Much of the technology hype these days surrounds reinventing television. Apple has long been suspected of designing a unique television experience. Samsung and other hardware makers have already launched so-called smart TVs. The goal of smart TVs is admirable – to improve the television watching user experience, something technology companies like Apple excel at. But unfortunately, these smart TVs are not yet better experiences. The may have Netflix and other apps built in, but often they are just portals to select web services with even fewer options. What’s more unfortunate is improving the television experience is simple and obvious, yet is no where closer to being implemented. That’s because the television companies do not want a better experience.
Consider Aereo, a technology start-up attempting to compromise copyright law with useful television viewing service over the internet. Aereo will install an antenna for every subscribing user and stream them broadcast television for a monthly fee. Their argument is it is legal to freely access broadcast television with an antenna, they just change the location of the antenna. So far the courts have upheld Aereo’s claim, which has led News Corp. COO Chase Carey threatens he may pull all Fox channels to cable. Aereo’s incredibly inefficient and costly process of offering consumers a useful product is met with legal attacks and innovation crushing tactics by the television companies.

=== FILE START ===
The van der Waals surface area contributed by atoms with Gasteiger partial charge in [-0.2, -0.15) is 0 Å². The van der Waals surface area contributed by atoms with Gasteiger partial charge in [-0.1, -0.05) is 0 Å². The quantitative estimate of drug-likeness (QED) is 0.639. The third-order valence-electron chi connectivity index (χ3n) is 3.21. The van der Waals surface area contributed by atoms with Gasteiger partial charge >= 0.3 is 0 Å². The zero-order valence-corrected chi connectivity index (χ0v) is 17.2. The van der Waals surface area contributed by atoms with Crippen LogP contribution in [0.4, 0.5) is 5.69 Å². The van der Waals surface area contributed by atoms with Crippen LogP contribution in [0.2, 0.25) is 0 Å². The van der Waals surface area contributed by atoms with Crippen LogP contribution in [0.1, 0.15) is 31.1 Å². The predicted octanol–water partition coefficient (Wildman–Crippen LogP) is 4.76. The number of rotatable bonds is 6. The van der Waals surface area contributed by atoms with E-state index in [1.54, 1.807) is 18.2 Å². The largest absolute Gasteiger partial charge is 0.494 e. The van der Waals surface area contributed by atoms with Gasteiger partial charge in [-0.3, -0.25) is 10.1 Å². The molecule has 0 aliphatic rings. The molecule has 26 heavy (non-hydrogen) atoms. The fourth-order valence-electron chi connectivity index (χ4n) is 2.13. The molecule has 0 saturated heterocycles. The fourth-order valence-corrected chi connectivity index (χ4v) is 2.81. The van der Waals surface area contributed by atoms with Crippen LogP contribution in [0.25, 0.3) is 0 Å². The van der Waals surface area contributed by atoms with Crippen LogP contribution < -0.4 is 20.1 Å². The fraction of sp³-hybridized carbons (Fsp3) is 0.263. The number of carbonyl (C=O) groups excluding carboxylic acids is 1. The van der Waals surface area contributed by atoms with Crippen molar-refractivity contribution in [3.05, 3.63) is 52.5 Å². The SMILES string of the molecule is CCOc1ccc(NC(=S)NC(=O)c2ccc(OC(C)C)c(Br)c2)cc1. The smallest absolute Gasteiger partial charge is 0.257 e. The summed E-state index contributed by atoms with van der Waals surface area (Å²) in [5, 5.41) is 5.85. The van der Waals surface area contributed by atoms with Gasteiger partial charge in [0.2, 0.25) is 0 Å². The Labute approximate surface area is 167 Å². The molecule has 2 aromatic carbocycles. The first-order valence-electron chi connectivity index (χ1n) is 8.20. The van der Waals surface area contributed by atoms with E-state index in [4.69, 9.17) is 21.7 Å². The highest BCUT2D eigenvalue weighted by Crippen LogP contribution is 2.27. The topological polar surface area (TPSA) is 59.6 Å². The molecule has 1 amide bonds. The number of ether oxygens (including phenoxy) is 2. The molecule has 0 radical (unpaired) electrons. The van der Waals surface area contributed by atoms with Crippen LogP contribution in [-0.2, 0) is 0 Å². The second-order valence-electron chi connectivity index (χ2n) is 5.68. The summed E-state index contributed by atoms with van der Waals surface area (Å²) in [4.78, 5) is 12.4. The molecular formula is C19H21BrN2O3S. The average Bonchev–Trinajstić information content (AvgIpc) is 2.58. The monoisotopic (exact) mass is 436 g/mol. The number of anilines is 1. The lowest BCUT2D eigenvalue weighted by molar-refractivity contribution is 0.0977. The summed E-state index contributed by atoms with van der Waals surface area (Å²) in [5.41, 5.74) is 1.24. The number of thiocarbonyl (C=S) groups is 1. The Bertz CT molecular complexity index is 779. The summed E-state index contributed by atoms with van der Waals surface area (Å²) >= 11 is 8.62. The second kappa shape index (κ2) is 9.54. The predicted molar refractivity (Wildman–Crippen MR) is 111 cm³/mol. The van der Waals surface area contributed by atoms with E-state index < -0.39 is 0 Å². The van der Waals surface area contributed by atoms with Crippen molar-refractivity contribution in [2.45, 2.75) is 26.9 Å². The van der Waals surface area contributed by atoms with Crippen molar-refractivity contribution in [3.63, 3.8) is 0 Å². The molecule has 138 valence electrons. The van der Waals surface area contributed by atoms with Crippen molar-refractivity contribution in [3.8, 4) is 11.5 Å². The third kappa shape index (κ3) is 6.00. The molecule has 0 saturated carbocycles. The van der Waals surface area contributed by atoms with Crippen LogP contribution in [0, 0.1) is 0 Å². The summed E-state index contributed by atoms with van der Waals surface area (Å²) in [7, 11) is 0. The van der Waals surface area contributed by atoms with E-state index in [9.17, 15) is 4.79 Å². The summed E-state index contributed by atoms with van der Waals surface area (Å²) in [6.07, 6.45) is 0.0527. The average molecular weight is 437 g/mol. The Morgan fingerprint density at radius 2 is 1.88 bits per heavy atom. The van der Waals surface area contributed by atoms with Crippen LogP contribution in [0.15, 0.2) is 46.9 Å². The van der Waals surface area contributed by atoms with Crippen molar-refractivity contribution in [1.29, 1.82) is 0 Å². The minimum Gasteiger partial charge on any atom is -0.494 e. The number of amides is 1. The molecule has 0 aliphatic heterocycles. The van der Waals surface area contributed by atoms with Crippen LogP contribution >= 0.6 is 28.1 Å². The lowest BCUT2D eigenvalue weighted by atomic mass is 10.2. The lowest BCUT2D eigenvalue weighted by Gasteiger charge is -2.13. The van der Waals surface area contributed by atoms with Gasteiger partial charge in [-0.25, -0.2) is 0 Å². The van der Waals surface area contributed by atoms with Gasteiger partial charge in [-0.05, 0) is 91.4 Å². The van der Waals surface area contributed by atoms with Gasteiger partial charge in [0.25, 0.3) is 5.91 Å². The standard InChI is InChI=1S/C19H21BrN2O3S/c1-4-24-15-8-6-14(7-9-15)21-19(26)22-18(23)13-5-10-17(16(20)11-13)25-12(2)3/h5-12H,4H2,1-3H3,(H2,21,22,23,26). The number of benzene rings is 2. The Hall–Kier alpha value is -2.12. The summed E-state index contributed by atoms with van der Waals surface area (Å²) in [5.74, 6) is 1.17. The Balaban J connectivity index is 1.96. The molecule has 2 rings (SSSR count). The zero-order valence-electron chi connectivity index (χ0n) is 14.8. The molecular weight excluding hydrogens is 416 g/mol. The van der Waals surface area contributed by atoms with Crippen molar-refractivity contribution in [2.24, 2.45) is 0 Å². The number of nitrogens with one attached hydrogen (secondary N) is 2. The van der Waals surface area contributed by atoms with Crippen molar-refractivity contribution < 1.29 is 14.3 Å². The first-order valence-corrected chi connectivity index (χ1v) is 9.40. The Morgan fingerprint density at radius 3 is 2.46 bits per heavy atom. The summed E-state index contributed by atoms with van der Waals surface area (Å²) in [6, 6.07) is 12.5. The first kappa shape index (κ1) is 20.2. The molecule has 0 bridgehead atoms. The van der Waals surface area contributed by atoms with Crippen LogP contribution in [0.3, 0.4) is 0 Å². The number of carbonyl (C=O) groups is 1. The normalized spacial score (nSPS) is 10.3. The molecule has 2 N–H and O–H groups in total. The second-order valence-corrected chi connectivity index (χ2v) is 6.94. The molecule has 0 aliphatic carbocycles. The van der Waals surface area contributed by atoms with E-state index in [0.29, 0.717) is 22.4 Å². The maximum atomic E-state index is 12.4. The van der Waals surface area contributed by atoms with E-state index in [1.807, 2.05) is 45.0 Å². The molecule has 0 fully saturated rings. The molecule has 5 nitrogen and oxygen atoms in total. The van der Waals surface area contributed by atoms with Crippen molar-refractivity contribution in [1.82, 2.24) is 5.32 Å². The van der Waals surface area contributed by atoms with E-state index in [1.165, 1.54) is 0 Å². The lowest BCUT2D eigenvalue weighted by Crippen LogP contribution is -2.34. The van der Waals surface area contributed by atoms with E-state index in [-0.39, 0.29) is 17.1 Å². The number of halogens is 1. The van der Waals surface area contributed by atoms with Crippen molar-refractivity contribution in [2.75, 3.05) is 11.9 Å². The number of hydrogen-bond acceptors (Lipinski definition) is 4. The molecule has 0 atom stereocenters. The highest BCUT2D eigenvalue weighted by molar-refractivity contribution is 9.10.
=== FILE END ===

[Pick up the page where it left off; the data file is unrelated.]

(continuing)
What does this better experience look like? Well, simply, on-demand television. Let us watch the shows we want when we want to watch them. The whole concept of a TV schedule is archaic in the age of YouTube and Netflix. Rumors claim both Apple and Google have lobbied television companies to allow there shows to appear on new TV platforms, but for TV companies, the money is just too significant under the current regime for them to risk changing it.
Because television companies refuse to move toward an on-demand type model, the television experience remains sub-optimal. Television requires following someone else’s schedule (or using expensive DVR equipment), paying extremely high cable fees for channels you don’t want, and not being able to view content across multiple devices. We have wi-fi and 4g data, but never few ways to watch television over them.
Incumbent companies are able to block innovation and new business opportunities in order to protect their own profits; profits that partially result from using free, public airwaves. Copyright and intellectual property are supposed to be encouraging innovation, yet time and time again we see the established companies using their entrenched positions to limit consumer choice and prevent innovation. So consumers continue to over pay for flawed products, not what capitalism and competition are supposed to be about.